In a recent groundbreaking decision, an arbitral tribunal constituted under the auspices of the World Bank’s International Centre for Settlement of Investment Disputes (ICSID) has held that project financing provided by Portigon AG (Portigon) to renewable energy projects in Spain amounted to a qualifying “investment” under the Energy Charter Treaty (ECT) and the ICSID Convention.1 As a result, Portigon is now able to pursue a substantial claim for damages to those projects in an investment treaty arbitration against Spain challenging recent energy sector reforms. This decision signals new opportunities for debt finance providers to benefit from the protections against adverse government action that are afforded by some 2,700 investment treaties in force worldwide.

Portigon’s investment treaty arbitration against Spain

In May 2017, Portigon, a German financial services firm, brought an investment treaty arbitration against Spain under the ECT complaining about a series of reforms to Spain’s renewable energy sector. More than 50 investor-state arbitrations have been brought against Spain arising out of these energy reforms, which include a 7% tax on power generators’ revenues and a reduction in subsidies for renewable energy producers. Unlike many other claimants, however, Portigon was not a shareholder in the affected companies, but rather provided debt finance for several solar plants, alongside equity investors who have brought their own claims against Spain. Having provided loans and interest rate swaps to companies developing and operating dozens of renewable energy projects in Spain, Portigon claims that the Spanish government’s energy reforms have adversely affected the cash flow of those projects, thereby diminishing the prospect of repayment or sale of the debt and violating the protections provided to investors under the ECT.

The tribunal’s decision on jurisdiction

According to public reports,2 Spain raised several jurisdictional objections to Portigon’s investment treaty claims, including most notably that Portigon’s financing, as a form of debt capital, did not constitute a qualifying “investment” under the ECT and ICSID Convention and that Portigon, as a lender, therefore could not avail itself of the substantive protections and dispute resolution procedures of those treaties. A majority of the ICSID tribunal, comprised of Chilean presiding arbitrator Felipe Bulnes Serrano and Dutch co-arbitrator Albert Jan van den Berg, rejected Spain’s jurisdictional objection, holding that no distinction is made between equity and debt capital as means of making investments under the treaties in question. As both forms of capital were found to meet the relevant requirements for an investment, the majority ruled that Portigon’s financing of the projects qualified for protection under the ECT. The majority also held that the dispute arose directly out of an investment, as required under Article 25(1) of the ICSID Convention for Portigon to be able to take the dispute to ICSID arbitration.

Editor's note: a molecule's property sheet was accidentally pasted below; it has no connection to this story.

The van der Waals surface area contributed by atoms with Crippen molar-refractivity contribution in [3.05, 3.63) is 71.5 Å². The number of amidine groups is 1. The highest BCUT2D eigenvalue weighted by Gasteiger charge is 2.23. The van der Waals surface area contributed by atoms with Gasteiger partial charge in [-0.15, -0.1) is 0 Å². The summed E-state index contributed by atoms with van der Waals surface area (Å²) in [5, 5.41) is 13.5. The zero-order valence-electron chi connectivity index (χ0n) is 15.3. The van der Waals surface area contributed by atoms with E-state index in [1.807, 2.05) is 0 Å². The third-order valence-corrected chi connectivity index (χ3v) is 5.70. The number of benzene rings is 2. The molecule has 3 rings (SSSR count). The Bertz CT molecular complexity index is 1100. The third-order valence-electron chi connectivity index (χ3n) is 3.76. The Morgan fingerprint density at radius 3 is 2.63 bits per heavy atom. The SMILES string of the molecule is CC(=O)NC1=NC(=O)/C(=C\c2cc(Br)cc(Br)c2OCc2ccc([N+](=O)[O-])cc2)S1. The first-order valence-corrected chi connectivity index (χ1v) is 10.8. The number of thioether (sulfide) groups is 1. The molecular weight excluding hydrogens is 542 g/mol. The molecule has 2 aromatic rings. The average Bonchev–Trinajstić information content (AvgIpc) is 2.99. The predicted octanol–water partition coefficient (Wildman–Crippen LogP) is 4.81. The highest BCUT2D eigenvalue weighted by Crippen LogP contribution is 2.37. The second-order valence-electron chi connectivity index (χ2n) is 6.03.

Co-arbitrator Giorgio Sacerdoti of Italy dissented from the majority, reasoning that the financing provided by Portigon did not fall within the ICSID Convention’s definition of an “investment” and that there was also no direct relationship between the investment and the dispute in question, as required under the ICSID Convention. He did, however, agree with the majority that Portigon’s financing constituted a qualifying investment under the ECT.

As a majority of the tribunal rejected Spain’s jurisdictional objection, Portigon’s arbitration will now proceed to the merits phase of the proceedings.

New opportunities to seek recourse against adverse government action

In recent years, there has been a heated debate among practitioners and academics as to whether certain financial instruments (such as sovereign bonds, negotiable instruments, and loans) qualify as protected investments under investment treaties, with diverging decisions by arbitral tribunals.3 The Portigon v. Spain jurisdictional decision provides important support for those arguing that a broad range of financial instruments (here, financing of projects by way of loans and hedging instruments) qualify for investment treaty protection. This decision may open the door for debt finance providers to avail themselves of a powerful network of some 2,700 investment treaties worldwide to protect themselves against adverse government action.

Under investment treaties, host states guarantee certain minimum standards of legal protection to foreign investors, typically including protections against discriminatory treatment, expropriation without compensation, and unjustified restrictions on payments and capital flows. In addition, investment treaties often impose obligations on host states to treat investments made by foreign investors fairly and equitably and to respect the reasonable expectations of such investors. Investors usually have the right to enforce these legal protections through claims for money damages in binding international arbitration against the host state. Depending on the specific terms of the applicable investment treaties, those providing debt financing to projects around the world may now be in a stronger position to bring claims in international arbitration directly against host states for breaches of such investor protections.

At present, there is at least one other pending case brought by a financial institution against Spain raising similar issues, Landesbank Baden-Württemberg v. Spain.4 If the tribunal in that case also rules that the claimant’s debt financing qualifies as a protected investment, it will solidify the groundbreaking decision in Portigon v. Spain and significantly strengthen the hand of debt finance providers in pursuing similar claims against adverse government action around the world.